U.S. Data: Calif. Airports Have Poor Runway Safety

It's not a record you want to brag about: Los Angeles International Airport and two others nearby have the worst runway safety records recently among the nation's busiest airports, a review of federal aviation data shows.

Federal officials are most concerned by the situation at bustling LAX, where commercial jets have come perilously close to crashing at least twice since 1999, the first year of data reviewed by The Associated Press.

The problem persists because, despite millions spent to reduce violations known as runway incursions, LAX's airfield has built-in flaws: It's too tightly packed and arriving aircraft must cross runways used for takeoffs.

Runway incursions occur when a plane or vehicle on the ground gets too close to a plane that is landing or taking off.

LAX, the nation's fourth-busiest airport in terms of flights, has two sets of parallel runways. Planes land on the outer runways and, while taxiing to their gates, cross the inner runways, which are used for takeoffs.

Southern California has long been the nation's runway incursion epicenter. Among the country's 25 busiest commercial airports, John Wayne Airport in Orange County, Long Beach Airport and LAX ranked one, two and three in runway incursion rates - measured by incidents per 100,000 flights - since 1999. The three airports also topped the list for the total number of incidents, regardless of size.

Nationwide, the number of incursions has dropped about 20 percent from its 2001 peak. Airports in Boston, Philadelphia and Newark had unusually high numbers of incursions in fiscal year 2005; those in Denver, San Francisco and New York's La Guardia had none, according to federal records.

Incursions spiked at 407 in fiscal 2001, FAA reports show, before dropping to 326 in fiscal 2004. Boston's Logan International bucked the trend in spectacular fashion by recording 15 incursions in the 2005 fiscal year, which ended Sept. 30, after experiencing just four from 2002 through 2004.

Still, federal attention has focused on LAX because the incursion rate has remained consistently high - even though officials say interim fixes have reduced the severity of the incidents, if not the number.

"I don't feel there's an enormous safety problem there right now (but) the numbers do concern us," said Dave Kurner, the Federal Aviation Administration's regional runway safety program manager.

Spokeswomen at Long Beach and John Wayne airports said most runway incursions at their facilities involved small, private planes. LAX, however, mostly serves commercial aircraft, giving it the greatest potential for a catastrophic accident.

Aviation officials call the geographic clustering a coincidence.

"There's no common theme or thread, nothing unique to Southern California," said FAA spokesman Donn Walker.

The worst aviation accident in history occurred on a runway in 1977, when two jumbo jets collided at the airport in Tenerife in the Canary Islands, killing 582 people. At LAX, 35 people died in 1991 when an air traffic controller cleared a jet to land on the same runway where she had positioned a commuter plane for takeoff.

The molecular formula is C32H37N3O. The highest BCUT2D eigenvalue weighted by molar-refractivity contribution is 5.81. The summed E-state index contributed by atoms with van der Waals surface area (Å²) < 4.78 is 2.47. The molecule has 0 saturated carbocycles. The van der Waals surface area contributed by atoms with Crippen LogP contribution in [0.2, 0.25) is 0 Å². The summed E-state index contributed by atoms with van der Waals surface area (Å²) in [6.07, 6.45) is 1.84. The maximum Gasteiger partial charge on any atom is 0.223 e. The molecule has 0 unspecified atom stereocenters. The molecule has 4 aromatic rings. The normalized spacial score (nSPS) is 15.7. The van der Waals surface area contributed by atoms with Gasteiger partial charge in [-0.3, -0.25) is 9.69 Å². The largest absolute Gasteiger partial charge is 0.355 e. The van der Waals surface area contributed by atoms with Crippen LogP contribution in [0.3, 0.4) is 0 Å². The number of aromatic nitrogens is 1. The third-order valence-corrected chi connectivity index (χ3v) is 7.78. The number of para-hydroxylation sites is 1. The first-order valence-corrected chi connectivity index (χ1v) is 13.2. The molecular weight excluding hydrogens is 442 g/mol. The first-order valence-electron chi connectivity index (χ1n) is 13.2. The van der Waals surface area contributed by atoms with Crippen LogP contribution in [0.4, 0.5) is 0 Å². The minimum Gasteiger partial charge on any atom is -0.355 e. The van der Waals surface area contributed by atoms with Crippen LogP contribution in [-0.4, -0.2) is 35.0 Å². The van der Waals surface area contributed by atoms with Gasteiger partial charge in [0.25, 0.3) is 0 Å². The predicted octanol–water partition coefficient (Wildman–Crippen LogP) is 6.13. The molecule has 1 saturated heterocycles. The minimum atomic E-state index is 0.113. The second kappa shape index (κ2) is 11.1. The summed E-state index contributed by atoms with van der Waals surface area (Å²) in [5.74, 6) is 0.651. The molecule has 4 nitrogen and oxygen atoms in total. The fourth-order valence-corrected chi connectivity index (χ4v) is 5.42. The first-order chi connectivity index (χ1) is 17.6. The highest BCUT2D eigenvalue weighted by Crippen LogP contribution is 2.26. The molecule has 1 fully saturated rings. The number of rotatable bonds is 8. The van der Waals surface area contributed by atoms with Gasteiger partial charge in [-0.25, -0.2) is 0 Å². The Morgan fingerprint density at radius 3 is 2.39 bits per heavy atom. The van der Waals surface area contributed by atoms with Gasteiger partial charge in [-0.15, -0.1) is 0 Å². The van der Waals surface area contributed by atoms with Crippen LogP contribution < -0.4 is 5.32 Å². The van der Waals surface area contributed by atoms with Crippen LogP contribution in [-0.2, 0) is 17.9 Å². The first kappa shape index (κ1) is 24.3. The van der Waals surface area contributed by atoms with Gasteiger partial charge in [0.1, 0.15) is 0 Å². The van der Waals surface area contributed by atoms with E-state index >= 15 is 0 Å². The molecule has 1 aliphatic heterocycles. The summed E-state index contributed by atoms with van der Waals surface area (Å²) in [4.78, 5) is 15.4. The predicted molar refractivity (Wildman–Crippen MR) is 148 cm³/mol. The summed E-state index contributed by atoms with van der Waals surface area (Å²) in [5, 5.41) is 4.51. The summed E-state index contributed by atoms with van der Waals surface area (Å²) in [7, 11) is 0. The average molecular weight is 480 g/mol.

Now, after years of planning, LAX plans a permanent fix: a $250 million airfield renovation that officials say should eliminate most of the violations.

LAX has seen between six and 10 incursions annually since 1999, though FAA officials caution those numbers can be misleading. None of LAX's eight incursions in 2005 posed an imminent collision risk, Walker said.

That wasn't always the case, though. In November 1999, the pilot of a departing United Airlines Boeing 757 pulled up early to avoid barreling into an Aeromexico MD80 that had mistakenly taxied into its path.

In an August 2004 incident that chillingly echoed the 1991 crash, the pilot of an arriving Asiana Boeing 747 swooped about 200 feet over a Southwest jetliner that an air traffic controller had positioned on the runway where the jumbo jet had been cleared to land.

Looking down from the LAX control tower, the potential for problems is obvious as a succession of arriving jets nose up to a stop line before reaching the inner runway as other planes roar down it.

"I always equate it to the same act of faith as pulling up to a traffic signal and you've got a green light and you see somebody pulling up in the other direction," said Mike Foote, the air traffic controllers union representative at LAX. In other words, you assume - and hope - they'll stop.

Authorities have tried to address LAX's problem by installing new technology in the control tower, and placing "hot spot" warning signs on the LAX charts pilots use. Additionally, LAX has spent $8 million on better airfield signs, lighting and markings, said spokesman Paul Haney. And, next year, the airport is scheduled to get a new ground radar system that will give air traffic controllers precise information about the locations of planes on the airfield.

A major airfield rejiggering should also give air traffic controllers greater control over the planes they guide. The project faces environmental lawsuits, but the airport hopes to settle those and begin construction early next year.

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